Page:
I think I started something! About 5:30 a.m. both Pups got out of bed to tell me it was time to go out. I sensed they knew another beach run was in the plans. Taking my camera, we went out into the morning mist and back down along the water. Checking to see that we were far away from the three or four other people out walking, I let them off their leashes once again. Big smile across his face, Jerry was off like a cannon, running big circles and kicking up sand. He was just a pleasure to watch as his pent up energy fueled his long legs—it seemed as if he was flying. Mitzy also ran her hardest, although the end speed was considerably slower :’>>>.

Flying Jerry Galloping Jerry

On the Keyboard
Most of the rest of the day was all consulting/training work related.

Jo’s Return
Late afternoon our friend Jo drove up from LA—she just couldn’t get enough of us! After catching up on the last few days, we drove a mile or so to a seafood restaurant down by the fishing wharf. After a nice meal and sharing a bottle of Pinot Grigio, we went back to the beach and I took a few sunset shots. Pretty end to a nice day.


My early morning walk with the Pups was a misty one, just on the verge of light rain. Again the beach was mainly empty and the Kids enjoyed their run.

Hearst Castle
Mid-morning we left the Pups in the coach, and the three humans in our pack drove the Element north through Cayuga, Cambria, and on to the Hearst San Simeon State Historical Monument, commonly known as the Hearst Castle. This place is quite the enterprise! Hundreds and hundreds of tourists from all over the world queued up to buy tickets for the movie documenting the background on the Hearsts, purchase souvenirs, eat, and of course take one of their tours. After we watched the half-hour movie, we loaded up on a bus and trudged up the mountain. This place is unbelievable! Over-the-top does not describe it, so I will not try. However, if you are anywhere near the area, it is worth seeing. www.hearstcastle.org

Castle on a Hill Indoor Pool Neptune Pool

Security Pup Jan at Hearst Castle

Cambria Lunch
By the time we finished up at the Castle, we were all hungry. So we re-traced our route south, stopping off at the village of Cambria for a tasty, leisurely lunch. From there we headed back to our campground by the sea.

Beach Walk
I guess I’m falling into a pattern...out the door at dawn with the Kids into a cool morning, and then out on the beach for our walk. Mainly just us, a few birds, and the roaring, crashing waves all shrouded in a light fog.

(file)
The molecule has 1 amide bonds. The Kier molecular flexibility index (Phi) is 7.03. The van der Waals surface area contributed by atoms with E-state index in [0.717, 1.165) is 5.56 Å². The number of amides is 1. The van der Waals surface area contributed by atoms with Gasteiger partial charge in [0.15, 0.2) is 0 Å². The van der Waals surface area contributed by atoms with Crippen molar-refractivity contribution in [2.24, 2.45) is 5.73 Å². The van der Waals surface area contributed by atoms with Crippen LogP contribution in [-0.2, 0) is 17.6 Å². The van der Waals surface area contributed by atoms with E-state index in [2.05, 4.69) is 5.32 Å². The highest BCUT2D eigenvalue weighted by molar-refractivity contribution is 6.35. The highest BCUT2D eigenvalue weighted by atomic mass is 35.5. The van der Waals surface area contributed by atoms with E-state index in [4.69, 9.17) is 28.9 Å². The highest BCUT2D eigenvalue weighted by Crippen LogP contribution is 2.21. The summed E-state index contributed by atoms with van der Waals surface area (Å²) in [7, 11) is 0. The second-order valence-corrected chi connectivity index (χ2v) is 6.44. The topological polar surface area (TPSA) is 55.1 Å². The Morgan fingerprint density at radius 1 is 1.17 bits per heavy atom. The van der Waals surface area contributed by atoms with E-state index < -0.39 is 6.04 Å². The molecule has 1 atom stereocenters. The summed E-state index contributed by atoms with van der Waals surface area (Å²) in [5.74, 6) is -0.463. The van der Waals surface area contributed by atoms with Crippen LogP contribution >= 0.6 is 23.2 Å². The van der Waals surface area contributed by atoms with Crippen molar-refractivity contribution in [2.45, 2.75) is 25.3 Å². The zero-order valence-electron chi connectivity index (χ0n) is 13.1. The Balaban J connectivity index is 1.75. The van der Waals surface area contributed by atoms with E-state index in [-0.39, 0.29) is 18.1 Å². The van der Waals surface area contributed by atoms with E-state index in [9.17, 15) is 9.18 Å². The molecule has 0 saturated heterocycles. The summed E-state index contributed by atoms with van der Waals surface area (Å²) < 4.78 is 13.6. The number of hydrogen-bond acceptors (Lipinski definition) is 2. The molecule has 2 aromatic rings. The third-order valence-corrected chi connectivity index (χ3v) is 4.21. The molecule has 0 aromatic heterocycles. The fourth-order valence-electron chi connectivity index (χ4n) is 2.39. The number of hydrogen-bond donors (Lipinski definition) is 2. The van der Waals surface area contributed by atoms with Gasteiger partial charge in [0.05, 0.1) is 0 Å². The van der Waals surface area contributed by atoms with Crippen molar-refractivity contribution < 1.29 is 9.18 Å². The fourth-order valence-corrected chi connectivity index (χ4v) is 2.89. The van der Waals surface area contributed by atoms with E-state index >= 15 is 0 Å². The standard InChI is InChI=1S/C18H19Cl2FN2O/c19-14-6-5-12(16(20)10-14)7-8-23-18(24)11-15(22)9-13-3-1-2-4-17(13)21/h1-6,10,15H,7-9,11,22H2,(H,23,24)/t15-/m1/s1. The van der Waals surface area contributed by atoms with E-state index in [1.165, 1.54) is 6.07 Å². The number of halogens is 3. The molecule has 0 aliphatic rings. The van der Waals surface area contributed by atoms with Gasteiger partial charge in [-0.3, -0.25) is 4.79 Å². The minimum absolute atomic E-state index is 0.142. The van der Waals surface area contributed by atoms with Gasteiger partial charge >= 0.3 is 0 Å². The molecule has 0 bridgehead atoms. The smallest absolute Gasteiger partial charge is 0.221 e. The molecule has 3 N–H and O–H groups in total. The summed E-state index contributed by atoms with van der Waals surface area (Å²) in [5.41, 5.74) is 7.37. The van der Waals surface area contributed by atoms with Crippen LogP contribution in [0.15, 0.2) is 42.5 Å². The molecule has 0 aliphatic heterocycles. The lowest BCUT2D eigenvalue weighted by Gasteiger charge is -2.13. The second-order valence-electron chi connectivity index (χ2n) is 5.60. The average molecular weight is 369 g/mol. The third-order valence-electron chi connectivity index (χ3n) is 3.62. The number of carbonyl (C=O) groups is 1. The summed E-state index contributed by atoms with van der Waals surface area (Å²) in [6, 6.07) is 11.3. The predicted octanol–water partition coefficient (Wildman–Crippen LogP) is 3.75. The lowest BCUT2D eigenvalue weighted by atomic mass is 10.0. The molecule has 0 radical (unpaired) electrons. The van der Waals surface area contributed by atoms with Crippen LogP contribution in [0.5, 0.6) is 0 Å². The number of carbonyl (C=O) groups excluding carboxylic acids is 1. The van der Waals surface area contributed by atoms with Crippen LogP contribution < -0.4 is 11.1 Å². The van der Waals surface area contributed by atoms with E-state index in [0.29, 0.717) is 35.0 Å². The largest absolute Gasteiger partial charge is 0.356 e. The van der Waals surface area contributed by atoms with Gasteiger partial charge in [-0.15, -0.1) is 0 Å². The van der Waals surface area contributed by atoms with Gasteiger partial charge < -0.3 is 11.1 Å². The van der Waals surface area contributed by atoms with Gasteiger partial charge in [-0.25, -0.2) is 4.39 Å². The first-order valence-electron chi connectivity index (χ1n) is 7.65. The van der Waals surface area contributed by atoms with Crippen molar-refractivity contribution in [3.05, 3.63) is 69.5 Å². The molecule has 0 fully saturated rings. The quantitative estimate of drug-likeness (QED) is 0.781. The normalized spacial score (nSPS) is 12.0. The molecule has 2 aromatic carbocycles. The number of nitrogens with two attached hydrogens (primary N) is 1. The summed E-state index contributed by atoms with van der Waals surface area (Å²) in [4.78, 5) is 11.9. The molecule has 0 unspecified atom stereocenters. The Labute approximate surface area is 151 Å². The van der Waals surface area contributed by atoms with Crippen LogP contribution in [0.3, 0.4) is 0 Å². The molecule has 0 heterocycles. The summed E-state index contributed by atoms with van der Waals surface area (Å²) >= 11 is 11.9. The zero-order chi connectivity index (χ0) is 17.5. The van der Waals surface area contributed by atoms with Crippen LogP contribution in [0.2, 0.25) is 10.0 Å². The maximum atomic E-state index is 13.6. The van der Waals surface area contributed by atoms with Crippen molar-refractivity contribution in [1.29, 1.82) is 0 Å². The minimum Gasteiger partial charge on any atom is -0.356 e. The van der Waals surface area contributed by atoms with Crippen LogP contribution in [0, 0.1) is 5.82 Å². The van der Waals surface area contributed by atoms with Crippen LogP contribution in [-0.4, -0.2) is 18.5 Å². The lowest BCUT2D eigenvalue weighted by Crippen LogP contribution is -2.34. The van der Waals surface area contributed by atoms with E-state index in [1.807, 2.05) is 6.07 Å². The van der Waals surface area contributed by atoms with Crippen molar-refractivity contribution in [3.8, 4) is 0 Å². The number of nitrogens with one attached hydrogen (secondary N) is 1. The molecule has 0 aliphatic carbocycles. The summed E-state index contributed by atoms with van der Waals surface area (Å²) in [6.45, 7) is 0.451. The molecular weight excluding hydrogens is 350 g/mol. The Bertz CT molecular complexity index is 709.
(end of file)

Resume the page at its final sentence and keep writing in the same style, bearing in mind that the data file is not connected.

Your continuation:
Beach Elk

Whale Watching
Jo stayed with the Pups at the coach, resting from a bad sinus condition, while Jan I and drove down to the harbor where we boarded a boat for a whale watching tour. Humpbacks are a normal visitor to the Morro Bay waters this time of year, but in the last few weeks they had been seeing blue whales, and Jan and I both wanted to take our chances at sighting one ourselves. As we got out of the protection of the harbor, the wind and the waves steadily increased. About a mile out we were in ten-foot waves and the captain told us that we may have to turn around for safety reasons and if that were the case we’d all get rain checks. However, he ventured on, and the size of the waves didn’t decrease, but they didn’t increase either. So, at one to two knots we rode up the waves to their crest, then down to their troughs. There were 22 of us in a 32-foot power catamaran, and the captain did a stellar job of finding the right angles and adjusting speed to keep most of the water in the ocean and minimizing the on-deck motion caused by the 15-foot swells. In spite of his prowess, over one-fourth of the passengers bowed over the railing or prayed into the white bucket, paying tribute to Neptune. Luckily we were not a part of this select group.

In spite of the rough ride, it was a glorious day to be out on the water. A fresh salt breeze and the deep blues of the Pacific lightened our spirits as we continued on our quest. After scanning the horizons for over an hour, the captain and a few of us sighted our first blow. The captain said because of the size and height, it had to be from a blue whale—the hunt was on. Because of the seas, we were limited to a couple knots of speed. Therefore, by the time we got close to where the whale had surfaced, she was back under the water, consuming krill out of our sight. A few minutes later she spouted again, however, she was quite a distance from our current location. We were instructed to keep looking in all locations as whale routes were totally unpredictable, but to pay close attention to the krill, layers of purplish burgundy so thick that the seagulls were able to stand on them. We would spot the blow, motor over, then sight the spout in another location. this went on several times. We were able to see the fins a couple of times, and once we were close enough to see this huge light blue body the size of an aircraft carrier’s landing deck come out of the water. Alas, I got no pictures that were keepers, but the memory is sure imprinted on my mind. A wonderful trip and a great deal at $30 per person. I’d recommend it. http://www.subseatours.com/whales/whales.html.

Australia Call
That evening I had a call with a country manager and service manager in Australia/New Zealand plus a couple of other execs from a client I’m working with to help improve their services businesses in Asia. Great group of people.

Sunny Stroll
Wow! We had sunshine for our morning walk! Just another beautiful day. Before hitting the road, we made one last trip down to the beach. Here we were fortunate to meet Boomer, a Jerry look-alike rat terrier, and Boomer’s wild two-year old female sister. They did the usual dog greeting consisting of a short stare-down combined with 360-degree sniffs. We talked briefly with their Pup Parent, then it was in the rig, heading north on Highway One.